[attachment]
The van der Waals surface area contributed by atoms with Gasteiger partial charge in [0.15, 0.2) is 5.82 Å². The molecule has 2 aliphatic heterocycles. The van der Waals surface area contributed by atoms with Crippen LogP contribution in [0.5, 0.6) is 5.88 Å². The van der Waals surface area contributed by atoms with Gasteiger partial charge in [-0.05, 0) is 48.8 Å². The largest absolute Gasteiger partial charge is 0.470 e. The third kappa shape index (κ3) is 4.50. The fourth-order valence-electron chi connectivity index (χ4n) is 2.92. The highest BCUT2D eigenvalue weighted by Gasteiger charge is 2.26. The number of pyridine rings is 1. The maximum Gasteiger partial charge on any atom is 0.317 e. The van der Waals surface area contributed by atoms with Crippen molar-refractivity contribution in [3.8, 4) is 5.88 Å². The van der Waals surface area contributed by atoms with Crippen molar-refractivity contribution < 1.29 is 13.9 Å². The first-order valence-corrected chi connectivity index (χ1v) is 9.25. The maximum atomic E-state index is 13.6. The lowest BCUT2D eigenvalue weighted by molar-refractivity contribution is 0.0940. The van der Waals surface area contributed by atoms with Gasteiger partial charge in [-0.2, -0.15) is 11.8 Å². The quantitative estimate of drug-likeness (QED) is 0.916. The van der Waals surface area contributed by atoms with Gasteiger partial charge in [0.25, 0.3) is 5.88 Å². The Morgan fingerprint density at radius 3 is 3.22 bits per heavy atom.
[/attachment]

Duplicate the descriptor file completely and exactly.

The van der Waals surface area contributed by atoms with Gasteiger partial charge in [0.15, 0.2) is 5.82 Å². The molecule has 2 aliphatic heterocycles. The van der Waals surface area contributed by atoms with Crippen LogP contribution in [0.5, 0.6) is 5.88 Å². The van der Waals surface area contributed by atoms with Gasteiger partial charge in [-0.05, 0) is 48.8 Å². The largest absolute Gasteiger partial charge is 0.470 e. The third kappa shape index (κ3) is 4.50. The fourth-order valence-electron chi connectivity index (χ4n) is 2.92. The highest BCUT2D eigenvalue weighted by Gasteiger charge is 2.26. The number of pyridine rings is 1. The maximum Gasteiger partial charge on any atom is 0.317 e. The van der Waals surface area contributed by atoms with Crippen molar-refractivity contribution in [3.8, 4) is 5.88 Å². The van der Waals surface area contributed by atoms with Crippen molar-refractivity contribution < 1.29 is 13.9 Å². The first-order valence-corrected chi connectivity index (χ1v) is 9.25. The maximum atomic E-state index is 13.6. The lowest BCUT2D eigenvalue weighted by molar-refractivity contribution is 0.0940. The van der Waals surface area contributed by atoms with Gasteiger partial charge in [-0.2, -0.15) is 11.8 Å². The quantitative estimate of drug-likeness (QED) is 0.916. The van der Waals surface area contributed by atoms with Gasteiger partial charge in [0.25, 0.3) is 5.88 Å². The Morgan fingerprint density at radius 3 is 3.22 bits per heavy atom.